After years of rumors calling for its demise, the 2024 Nissan Titan has been officially declared the last model year for the full-size truck.
Our friends at TFLTruck.com had the scoop of its demise, confirming a report they received with Nissan’s public relations team. This is the quote they received:
“Production of the Nissan Titan is scheduled to end summer 2024 at our Canton plant in Mississippi. Under Nissan’s Ambition 2030 vision of an electrified future, we are accelerating the process of transforming the Canton plant with the latest in EV manufacturing technology. This will support production of two all-new, all-electric vehicles. There will be no workforce reductions due to this action.
Titan has been an important nameplate for Nissan in North America for 20 years, and we’re grateful to the dealers, customers, and thousands of employees who have played pivotal roles throughout Titan’s lifecycle.”
This means the 2024 model year with its new SV Bronze package and higher price we reported on a few days ago will be the last of this truck.
With such a hot full-size truck market, one wonders why Nissan would end production of the Titan. Plus, full-size trucks are known to be highly profitable for automakers.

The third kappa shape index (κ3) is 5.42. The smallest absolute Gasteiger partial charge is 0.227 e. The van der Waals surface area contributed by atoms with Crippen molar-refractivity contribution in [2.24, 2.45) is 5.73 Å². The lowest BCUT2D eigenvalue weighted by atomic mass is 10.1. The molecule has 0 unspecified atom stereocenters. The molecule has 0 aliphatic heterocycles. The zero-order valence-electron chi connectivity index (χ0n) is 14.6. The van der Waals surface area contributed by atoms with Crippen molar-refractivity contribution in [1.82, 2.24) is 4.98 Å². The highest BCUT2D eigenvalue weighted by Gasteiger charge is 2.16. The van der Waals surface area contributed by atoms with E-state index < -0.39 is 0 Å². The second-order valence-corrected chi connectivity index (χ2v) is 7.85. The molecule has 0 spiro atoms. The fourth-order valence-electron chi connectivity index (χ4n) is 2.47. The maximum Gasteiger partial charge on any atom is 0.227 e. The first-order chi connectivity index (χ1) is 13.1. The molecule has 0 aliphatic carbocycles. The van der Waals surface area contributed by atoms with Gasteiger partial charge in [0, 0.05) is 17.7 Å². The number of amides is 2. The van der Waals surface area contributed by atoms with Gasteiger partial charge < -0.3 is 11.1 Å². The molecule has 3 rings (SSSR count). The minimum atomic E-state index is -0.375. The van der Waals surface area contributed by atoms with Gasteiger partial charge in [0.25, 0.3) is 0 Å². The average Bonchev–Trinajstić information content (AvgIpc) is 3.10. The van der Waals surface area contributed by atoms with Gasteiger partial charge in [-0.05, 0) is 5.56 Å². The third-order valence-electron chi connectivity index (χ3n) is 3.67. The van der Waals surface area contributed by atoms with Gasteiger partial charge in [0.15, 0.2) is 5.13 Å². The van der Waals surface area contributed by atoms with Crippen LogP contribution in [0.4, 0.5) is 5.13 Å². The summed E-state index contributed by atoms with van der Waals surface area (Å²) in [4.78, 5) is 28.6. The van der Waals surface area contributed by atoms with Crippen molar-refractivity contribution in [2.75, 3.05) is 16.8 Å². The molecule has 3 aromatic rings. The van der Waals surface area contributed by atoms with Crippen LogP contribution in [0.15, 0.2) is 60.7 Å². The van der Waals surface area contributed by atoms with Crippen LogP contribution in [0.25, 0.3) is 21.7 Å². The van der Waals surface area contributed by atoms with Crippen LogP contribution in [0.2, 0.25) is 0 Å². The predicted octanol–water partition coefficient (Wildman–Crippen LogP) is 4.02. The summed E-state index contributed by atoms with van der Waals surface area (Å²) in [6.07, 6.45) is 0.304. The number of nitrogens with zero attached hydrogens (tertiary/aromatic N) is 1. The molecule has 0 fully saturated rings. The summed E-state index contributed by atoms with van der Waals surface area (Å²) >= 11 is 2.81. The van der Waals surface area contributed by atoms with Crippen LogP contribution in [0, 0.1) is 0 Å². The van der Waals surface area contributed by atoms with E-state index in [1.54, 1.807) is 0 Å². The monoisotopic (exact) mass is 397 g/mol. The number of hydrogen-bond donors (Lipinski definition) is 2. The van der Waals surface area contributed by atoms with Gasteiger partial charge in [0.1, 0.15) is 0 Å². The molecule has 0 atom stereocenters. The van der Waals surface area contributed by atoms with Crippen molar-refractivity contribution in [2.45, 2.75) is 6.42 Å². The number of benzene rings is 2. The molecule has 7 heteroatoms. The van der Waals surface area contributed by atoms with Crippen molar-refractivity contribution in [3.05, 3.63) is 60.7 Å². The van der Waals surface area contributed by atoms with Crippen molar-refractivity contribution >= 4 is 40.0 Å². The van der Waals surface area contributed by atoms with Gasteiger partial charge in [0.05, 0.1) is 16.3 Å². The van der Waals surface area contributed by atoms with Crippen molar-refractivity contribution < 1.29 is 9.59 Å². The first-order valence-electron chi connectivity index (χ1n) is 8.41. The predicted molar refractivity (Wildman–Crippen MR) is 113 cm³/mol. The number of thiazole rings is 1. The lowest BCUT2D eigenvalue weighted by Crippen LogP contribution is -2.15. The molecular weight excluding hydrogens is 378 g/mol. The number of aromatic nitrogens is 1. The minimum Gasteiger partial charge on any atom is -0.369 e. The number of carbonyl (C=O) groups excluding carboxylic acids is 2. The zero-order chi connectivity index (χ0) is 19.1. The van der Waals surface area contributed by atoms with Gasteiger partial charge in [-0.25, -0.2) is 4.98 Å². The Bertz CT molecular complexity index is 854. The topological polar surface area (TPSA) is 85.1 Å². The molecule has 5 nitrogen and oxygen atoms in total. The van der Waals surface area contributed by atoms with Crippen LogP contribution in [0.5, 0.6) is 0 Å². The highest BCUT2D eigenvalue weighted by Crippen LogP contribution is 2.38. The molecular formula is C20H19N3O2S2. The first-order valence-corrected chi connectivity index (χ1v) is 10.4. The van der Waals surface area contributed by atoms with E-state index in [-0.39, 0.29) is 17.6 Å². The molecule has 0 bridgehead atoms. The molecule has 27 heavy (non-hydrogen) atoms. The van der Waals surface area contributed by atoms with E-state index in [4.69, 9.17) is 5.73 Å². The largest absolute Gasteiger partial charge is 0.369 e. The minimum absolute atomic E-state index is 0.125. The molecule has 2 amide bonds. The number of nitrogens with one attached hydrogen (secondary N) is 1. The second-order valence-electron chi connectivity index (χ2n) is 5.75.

The facts are the truck never took off. It has lagged in last place for sales in all of our quarterly sales reports since it was redesigned. Even after making a host of updates in 2020, the Titan still couldn’t break through in the truck market.
Now with competitors pouring even more dollars into new advanced powertrains, technology and even higher price packages for their top luxury trucks, Nissan just couldn’t compete without investing millions. With lagging sales, it just didn’t look like a good business plan for the automaker.
The 2024 Nissan Titan could be a steal of a truck for anyone looking for a highly capable V-8-powered truck with a great warranty. It is still a competitive product in the market, and if you aren’t a fan of the movement towards small-displacement turbocharged engines or V-8 engines with cylinder deactivation, then this is even more of a reason to find one. That is IF you can find one with production coming to an end.